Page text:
Kilamuwa and the kings of Sam'al
Kilamuwa's inscription was discovered in 1902 at the entrance to his royal palace. It depicts a regal, long robed figure, presumably king Kilamuwa himself. He holds in his hand a wilting lotus, the symbol of deceased kings. With his other hand he points to several symbols of deities. Beneath these is carved in bas relief the well-preserved sixteen line Phoenician inscription. Though the language and alphabet are Phoenician, the bas relief style of the letters imitates the style of Luwian hieroglyphics.
Fortunately Kilamuwa mentions the names of each of his predecessor's gods. The names of these kings and their gods all seem to be Semitic. Yet they ruled over a territory largely comprised of an older Luwian population. The Luwians were related to the Hittites. Most scholars believe this group is referred to in the inscription as the mshkbm. Kilamuwa, whose name is Anatolian, mentions the name of his mother, also apparently non-Semitic.
He then describes his own achievements by which he outshone his forbears.
He fended off powerful predatory kings on all sides. Only the king of
to the west proved too much for him. Therefore Kilamuwa "hired" the
king of Assyria against this enemy. There is no mention of Kilamuwa by name in
the Assyrian records, but Shalmaneser does claim to have gathered the kings of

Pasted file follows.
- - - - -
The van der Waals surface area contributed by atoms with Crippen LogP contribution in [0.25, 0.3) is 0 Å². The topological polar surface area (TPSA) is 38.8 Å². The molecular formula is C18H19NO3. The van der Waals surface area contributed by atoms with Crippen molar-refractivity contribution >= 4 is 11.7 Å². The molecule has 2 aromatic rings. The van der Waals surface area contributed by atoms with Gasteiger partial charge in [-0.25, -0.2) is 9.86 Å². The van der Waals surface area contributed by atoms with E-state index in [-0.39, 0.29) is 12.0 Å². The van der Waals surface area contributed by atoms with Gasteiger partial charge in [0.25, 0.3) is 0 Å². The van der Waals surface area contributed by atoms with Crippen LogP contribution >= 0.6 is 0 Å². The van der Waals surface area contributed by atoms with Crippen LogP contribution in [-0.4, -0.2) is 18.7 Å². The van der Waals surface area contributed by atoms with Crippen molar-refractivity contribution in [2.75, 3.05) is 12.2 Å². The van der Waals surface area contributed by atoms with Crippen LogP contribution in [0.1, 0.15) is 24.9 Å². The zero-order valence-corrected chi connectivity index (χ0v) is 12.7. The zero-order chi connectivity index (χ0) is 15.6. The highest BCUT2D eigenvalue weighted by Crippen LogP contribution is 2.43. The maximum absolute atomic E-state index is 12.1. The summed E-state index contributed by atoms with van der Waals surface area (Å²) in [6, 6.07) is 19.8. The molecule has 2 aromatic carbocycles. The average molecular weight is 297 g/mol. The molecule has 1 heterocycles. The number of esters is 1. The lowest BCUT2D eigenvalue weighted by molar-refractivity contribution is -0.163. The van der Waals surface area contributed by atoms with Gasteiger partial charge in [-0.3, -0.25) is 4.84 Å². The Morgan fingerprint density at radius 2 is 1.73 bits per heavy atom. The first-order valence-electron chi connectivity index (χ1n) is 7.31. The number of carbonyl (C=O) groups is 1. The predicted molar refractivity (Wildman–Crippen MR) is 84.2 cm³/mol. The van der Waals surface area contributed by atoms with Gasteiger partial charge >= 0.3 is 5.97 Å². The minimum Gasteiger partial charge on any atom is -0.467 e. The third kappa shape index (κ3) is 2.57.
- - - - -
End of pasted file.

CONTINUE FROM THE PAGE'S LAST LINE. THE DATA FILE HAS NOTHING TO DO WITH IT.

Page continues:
the Hittites together with him in his push toward the coast. This shrewd move
resulted in economic prosperity for himself and his subjects, particularly for
the mshkbm. Kilamuwa places special emphasis on his beneficence on behalf of
these people, whom the former kings treated like "dogs." He enriched
them with livestock, gold and textiles such as they had never seen. Furthermore,
Kilamuwa seems to have achieved some sort of leveling status for the
Luwians vis-a-vis the ruling Arameans. The wording of the inscription
a status of unprecedented reciprocal honour between the mshkbm and the b'rrm.
Therefore the curse that will result from defacing his inscription is
to be the undoing of this reciprocal honour. "Now if any of my sons who
shall sit in my place does harm to this inscription, may the mshkbm not honor the b'rrm,
nor the b'rrm honour the mshkbm (Gibson 3.13 lines
13-15, p. 35)." Kilamuwa's
only reference to the gods occurs in the last two lines. Continuing the
curses on inscription vandals, he calls upon the gods of each of his
predecessors and upon Rakkab El, lord of the dynasty, to smash the head
of anyone who
smashes the inscription.
Rainey, Anson. Sacred Bridge.
Commentary by Jeffrey Rose
Home Page | Educational Site | Scholarly Site | Information | What's New
Copyright © 2000-2012 West Semitic Research Project. All rights reserved. Contact us at email@example.com.